AT: Konami asked WayForward to give them an "endless" game and we did our damnedest. The game never actually 'ends' and I think there's probably a good 50+ hours of objectives, gameplay, and introduction of elements to keep gamers interested (before you've really seen and experienced everything).

The game's also got a robust checklist system for each of the key elements: enemies, artifacts, weapons, story notes, TV broadcasts, and special rooms. As you encounter, use, or kill each of these, they're ticked off on your checklists (which are tied into the game's trophies). The Bestiary checklist in particular is like this wonderful, evil version of a Pokťdex and it'll take gamers ages to completely fill it. The game has a few dozen enemies and bosses. Those are then multiplied by the three alignments (Blood, Light, Steel) and then each of the standard enemies can have up to two different rarity modifiers. So for example, you might encounter a "Dark Combustible Blood Nurse" and that'll have its own checkboxes in the Bestiary.

Speaking of trophies, the game has a ton of them, with a good variety of both short and long term goals. There are over 50 trophies in the base game. Dead Rising was hugely influential in how they were able to extend gameplay (enjoyably, not artificially) through clever and fun trophies, and we took a very similar approach with Book of Memories.

TH: ...and then obviously the story notes need to be manipulated all sorts of ways if you want to experience every ending (and there are several). There is plenty to see and do in Book of Memories, and we're hoping the multiplayer catches on so everyone can do it together.

TS: Talk a little on the RPG aspects of the game.
AT: Book of Memories is a full-featured RPG, although everything is run thematically through the Silent Hill filter. Your character has six different stats: strength, dexterity, agility, intelligence, mind, and vitality. You begin at LVL 1 with each of these stats, and as you destroy creatures and accomplish tasks in the game, you earn EXP. When your EXP meter fills up, your character levels up, and you're able to allocate two stat points to any of those categories.

The stats in this game affect the obvious (like your damage and resistance to damage), as well as other unique features (like trap spring time, running speed, and dodge distance). All weapons in the game fall into one of three categories — melee, projectile, and wildcard — which are enhanced by different stats. So players that love swinging blades, for example, will end up feeding more points into their DEX than their AGI or INT. These stats also feed into the likelihood of critical strikes and breaking through enemy shields.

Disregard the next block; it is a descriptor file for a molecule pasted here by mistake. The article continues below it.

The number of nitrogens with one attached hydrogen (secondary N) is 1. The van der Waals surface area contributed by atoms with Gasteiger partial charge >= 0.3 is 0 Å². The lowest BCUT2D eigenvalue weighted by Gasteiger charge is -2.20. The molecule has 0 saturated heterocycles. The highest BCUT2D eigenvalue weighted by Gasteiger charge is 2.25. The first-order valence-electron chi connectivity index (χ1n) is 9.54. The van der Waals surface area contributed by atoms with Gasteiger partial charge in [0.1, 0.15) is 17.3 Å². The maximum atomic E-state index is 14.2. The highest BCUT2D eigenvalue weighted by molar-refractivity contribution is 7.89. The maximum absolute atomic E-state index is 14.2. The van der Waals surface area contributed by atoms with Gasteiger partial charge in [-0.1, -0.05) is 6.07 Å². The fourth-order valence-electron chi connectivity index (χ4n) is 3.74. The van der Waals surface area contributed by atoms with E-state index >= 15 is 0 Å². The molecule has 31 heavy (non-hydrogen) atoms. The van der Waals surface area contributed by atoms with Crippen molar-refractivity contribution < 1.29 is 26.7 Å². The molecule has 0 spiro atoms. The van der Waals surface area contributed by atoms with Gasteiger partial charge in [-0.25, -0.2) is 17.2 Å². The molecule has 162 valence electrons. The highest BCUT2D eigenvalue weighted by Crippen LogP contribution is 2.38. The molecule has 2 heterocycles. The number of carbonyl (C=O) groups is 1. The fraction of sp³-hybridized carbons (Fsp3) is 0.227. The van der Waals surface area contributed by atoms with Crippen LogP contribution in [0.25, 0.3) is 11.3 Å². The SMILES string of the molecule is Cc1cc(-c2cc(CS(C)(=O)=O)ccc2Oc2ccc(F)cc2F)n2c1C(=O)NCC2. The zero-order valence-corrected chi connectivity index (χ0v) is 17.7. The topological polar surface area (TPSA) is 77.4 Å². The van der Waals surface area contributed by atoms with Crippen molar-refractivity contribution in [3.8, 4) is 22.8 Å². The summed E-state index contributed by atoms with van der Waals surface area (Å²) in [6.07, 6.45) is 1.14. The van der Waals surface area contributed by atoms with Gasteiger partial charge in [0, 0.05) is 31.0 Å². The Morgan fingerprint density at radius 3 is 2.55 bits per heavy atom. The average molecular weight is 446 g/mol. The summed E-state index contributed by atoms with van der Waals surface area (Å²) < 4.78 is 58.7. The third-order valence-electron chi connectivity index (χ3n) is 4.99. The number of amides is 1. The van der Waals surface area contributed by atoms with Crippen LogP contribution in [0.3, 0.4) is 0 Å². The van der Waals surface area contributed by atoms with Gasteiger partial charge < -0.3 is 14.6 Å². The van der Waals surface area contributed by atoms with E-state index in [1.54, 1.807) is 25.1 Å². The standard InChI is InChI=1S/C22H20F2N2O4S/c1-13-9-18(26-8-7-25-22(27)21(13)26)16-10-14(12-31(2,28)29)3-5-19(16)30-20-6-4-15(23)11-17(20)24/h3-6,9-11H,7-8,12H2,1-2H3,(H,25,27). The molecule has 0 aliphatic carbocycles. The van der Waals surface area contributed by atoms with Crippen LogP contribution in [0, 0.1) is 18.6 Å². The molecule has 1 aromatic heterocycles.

Weapons are leveled up through use, which can be checked on from the Weapons page of the book. As your character levels up, the maximum LVL for each weapon is increased as well. Weapons are also appropriate to particular character levels, based on the zones they debut in. So even if you're clever enough to hop into your buddy's Zone 50 game and snatch a few Great Knives for yourself, you'll end up missing enemies quite a bit if you're not adequately leveled yourself to use that weapon.

We also have 'artifacts' in the game, which is basically our armor system. These are odd little trinkets that your character stuffs in their pockets and they protect them or affect their stats (like talismans). You begin the game with two artifact slots, but as your character levels up you'll eventually have up to eight. Each artifact affects up to three stats, and not always positively (so equipping a particular item might increase your VIT but reduce your STR and DEX).

The type of character the player selects (jock, bookworm, goth, etc.) affects what type of slots you have available. Each slot has one of the six stats labeled atop it. Any artifact can go into any slot, but when you place an artifact in a slot that shares one of its stats, that stat effect will get a boost. It's sort of like a class system; the jock's initial stats favor STR and DEX, while the bookworms favor MND and INT.

And of course, everything in the game — all enemies, hazards, challenges, and bosses — scale based on zone depth. So as you travel deeper into the dungeon, everything gets more powerful and harder to kill. It's on the player to make sure they've adequately leveled up their character to take on those challenges. Like any RPG, if you rush through the game too quickly you'll have a much tougher time down the line (even with basic enemies).